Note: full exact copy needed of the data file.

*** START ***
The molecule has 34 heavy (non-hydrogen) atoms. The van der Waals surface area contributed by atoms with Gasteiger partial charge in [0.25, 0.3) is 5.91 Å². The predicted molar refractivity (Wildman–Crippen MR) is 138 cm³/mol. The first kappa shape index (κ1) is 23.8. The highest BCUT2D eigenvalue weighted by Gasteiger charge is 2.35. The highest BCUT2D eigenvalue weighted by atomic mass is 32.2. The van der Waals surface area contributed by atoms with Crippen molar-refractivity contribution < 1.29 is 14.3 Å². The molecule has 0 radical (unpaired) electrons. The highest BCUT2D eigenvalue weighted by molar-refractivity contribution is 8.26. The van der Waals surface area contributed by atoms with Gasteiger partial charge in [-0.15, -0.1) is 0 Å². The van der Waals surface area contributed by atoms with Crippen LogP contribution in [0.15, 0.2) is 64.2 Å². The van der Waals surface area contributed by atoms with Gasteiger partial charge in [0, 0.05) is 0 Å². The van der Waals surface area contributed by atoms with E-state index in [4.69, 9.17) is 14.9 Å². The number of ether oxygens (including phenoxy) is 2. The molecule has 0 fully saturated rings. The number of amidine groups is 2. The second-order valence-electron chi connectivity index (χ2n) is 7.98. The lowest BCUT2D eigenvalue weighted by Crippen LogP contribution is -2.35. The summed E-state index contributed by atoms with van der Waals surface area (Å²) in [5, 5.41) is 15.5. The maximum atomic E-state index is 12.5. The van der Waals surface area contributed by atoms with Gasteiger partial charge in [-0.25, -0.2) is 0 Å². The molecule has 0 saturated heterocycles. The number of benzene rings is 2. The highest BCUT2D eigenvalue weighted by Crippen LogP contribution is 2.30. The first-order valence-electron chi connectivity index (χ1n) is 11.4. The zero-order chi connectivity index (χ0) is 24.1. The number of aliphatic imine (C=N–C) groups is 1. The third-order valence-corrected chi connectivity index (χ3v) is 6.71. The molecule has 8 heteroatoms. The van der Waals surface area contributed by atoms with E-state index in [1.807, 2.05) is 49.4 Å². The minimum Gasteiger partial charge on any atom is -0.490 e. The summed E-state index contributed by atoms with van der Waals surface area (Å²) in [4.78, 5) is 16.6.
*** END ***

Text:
The molecule has 34 heavy (non-hydrogen) atoms. The van der Waals surface area contributed by atoms with Gasteiger partial charge in [0.25, 0.3) is 5.91 Å². The predicted molar refractivity (Wildman–Crippen MR) is 138 cm³/mol. The first kappa shape index (κ1) is 23.8. The highest BCUT2D eigenvalue weighted by Gasteiger charge is 2.35. The highest BCUT2D eigenvalue weighted by atomic mass is 32.2. The van der Waals surface area contributed by atoms with Crippen molar-refractivity contribution < 1.29 is 14.3 Å². The molecule has 0 radical (unpaired) electrons. The highest BCUT2D eigenvalue weighted by molar-refractivity contribution is 8.26. The van der Waals surface area contributed by atoms with Gasteiger partial charge in [-0.15, -0.1) is 0 Å². The van der Waals surface area contributed by atoms with Crippen LogP contribution in [0.15, 0.2) is 64.2 Å². The van der Waals surface area contributed by atoms with Gasteiger partial charge in [0, 0.05) is 0 Å². The van der Waals surface area contributed by atoms with E-state index in [4.69, 9.17) is 14.9 Å². The number of ether oxygens (including phenoxy) is 2. The molecule has 0 fully saturated rings. The number of amidine groups is 2. The second-order valence-electron chi connectivity index (χ2n) is 7.98. The lowest BCUT2D eigenvalue weighted by Crippen LogP contribution is -2.35. The summed E-state index contributed by atoms with van der Waals surface area (Å²) in [5, 5.41) is 15.5. The maximum atomic E-state index is 12.5. The van der Waals surface area contributed by atoms with Gasteiger partial charge in [-0.25, -0.2) is 0 Å². The molecule has 0 saturated heterocycles. The number of benzene rings is 2. The highest BCUT2D eigenvalue weighted by Crippen LogP contribution is 2.30. The first-order valence-electron chi connectivity index (χ1n) is 11.4. The zero-order chi connectivity index (χ0) is 24.1. The number of aliphatic imine (C=N–C) groups is 1. The third-order valence-corrected chi connectivity index (χ3v) is 6.71. The molecule has 8 heteroatoms. The van der Waals surface area contributed by atoms with E-state index in [1.807, 2.05) is 49.4 Å². The minimum Gasteiger partial charge on any atom is -0.490 e. The summed E-state index contributed by atoms with van der Waals surface area (Å²) in [4.78, 5) is 16.6.